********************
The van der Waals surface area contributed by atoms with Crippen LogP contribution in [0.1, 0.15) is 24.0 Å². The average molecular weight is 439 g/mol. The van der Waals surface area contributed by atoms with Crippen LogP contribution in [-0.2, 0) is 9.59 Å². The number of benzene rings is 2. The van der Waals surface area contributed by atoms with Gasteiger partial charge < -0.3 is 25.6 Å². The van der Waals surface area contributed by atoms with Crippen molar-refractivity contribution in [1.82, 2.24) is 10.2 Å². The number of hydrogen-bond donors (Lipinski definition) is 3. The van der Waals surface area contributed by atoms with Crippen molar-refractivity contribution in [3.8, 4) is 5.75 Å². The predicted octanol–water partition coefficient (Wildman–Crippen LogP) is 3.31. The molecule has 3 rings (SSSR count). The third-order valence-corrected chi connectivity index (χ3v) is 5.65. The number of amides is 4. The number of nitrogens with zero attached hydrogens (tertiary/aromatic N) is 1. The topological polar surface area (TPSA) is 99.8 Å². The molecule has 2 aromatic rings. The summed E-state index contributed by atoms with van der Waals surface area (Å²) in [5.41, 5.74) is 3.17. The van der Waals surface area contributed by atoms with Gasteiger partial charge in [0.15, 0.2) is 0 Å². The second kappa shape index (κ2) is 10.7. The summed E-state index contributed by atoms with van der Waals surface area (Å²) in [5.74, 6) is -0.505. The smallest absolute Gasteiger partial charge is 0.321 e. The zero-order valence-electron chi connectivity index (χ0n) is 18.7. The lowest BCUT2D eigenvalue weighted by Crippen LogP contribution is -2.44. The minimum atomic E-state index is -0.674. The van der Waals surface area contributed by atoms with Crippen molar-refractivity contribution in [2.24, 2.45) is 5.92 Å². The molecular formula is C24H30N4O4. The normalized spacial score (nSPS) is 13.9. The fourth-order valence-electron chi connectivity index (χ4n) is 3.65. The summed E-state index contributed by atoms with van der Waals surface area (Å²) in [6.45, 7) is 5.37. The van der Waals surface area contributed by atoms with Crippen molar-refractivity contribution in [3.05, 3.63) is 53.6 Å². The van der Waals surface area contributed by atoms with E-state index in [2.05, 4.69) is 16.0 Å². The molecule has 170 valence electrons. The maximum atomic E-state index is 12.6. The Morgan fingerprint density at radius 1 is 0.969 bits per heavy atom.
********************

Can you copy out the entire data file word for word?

The van der Waals surface area contributed by atoms with Crippen LogP contribution in [0.1, 0.15) is 24.0 Å². The average molecular weight is 439 g/mol. The van der Waals surface area contributed by atoms with Crippen LogP contribution in [-0.2, 0) is 9.59 Å². The number of benzene rings is 2. The van der Waals surface area contributed by atoms with Gasteiger partial charge < -0.3 is 25.6 Å². The van der Waals surface area contributed by atoms with Crippen molar-refractivity contribution in [1.82, 2.24) is 10.2 Å². The number of hydrogen-bond donors (Lipinski definition) is 3. The van der Waals surface area contributed by atoms with Crippen molar-refractivity contribution in [3.8, 4) is 5.75 Å². The predicted octanol–water partition coefficient (Wildman–Crippen LogP) is 3.31. The molecule has 3 rings (SSSR count). The third-order valence-corrected chi connectivity index (χ3v) is 5.65. The number of amides is 4. The number of nitrogens with zero attached hydrogens (tertiary/aromatic N) is 1. The topological polar surface area (TPSA) is 99.8 Å². The molecule has 2 aromatic rings. The summed E-state index contributed by atoms with van der Waals surface area (Å²) in [5.41, 5.74) is 3.17. The van der Waals surface area contributed by atoms with Gasteiger partial charge in [0.15, 0.2) is 0 Å². The second kappa shape index (κ2) is 10.7. The summed E-state index contributed by atoms with van der Waals surface area (Å²) in [5.74, 6) is -0.505. The smallest absolute Gasteiger partial charge is 0.321 e. The zero-order valence-electron chi connectivity index (χ0n) is 18.7. The lowest BCUT2D eigenvalue weighted by Crippen LogP contribution is -2.44. The minimum atomic E-state index is -0.674. The van der Waals surface area contributed by atoms with Crippen molar-refractivity contribution in [2.24, 2.45) is 5.92 Å². The molecular formula is C24H30N4O4. The normalized spacial score (nSPS) is 13.9. The fourth-order valence-electron chi connectivity index (χ4n) is 3.65. The summed E-state index contributed by atoms with van der Waals surface area (Å²) in [6.45, 7) is 5.37. The van der Waals surface area contributed by atoms with Crippen molar-refractivity contribution in [3.05, 3.63) is 53.6 Å². The van der Waals surface area contributed by atoms with E-state index in [2.05, 4.69) is 16.0 Å². The molecule has 170 valence electrons. The maximum atomic E-state index is 12.6. The Morgan fingerprint density at radius 1 is 0.969 bits per heavy atom.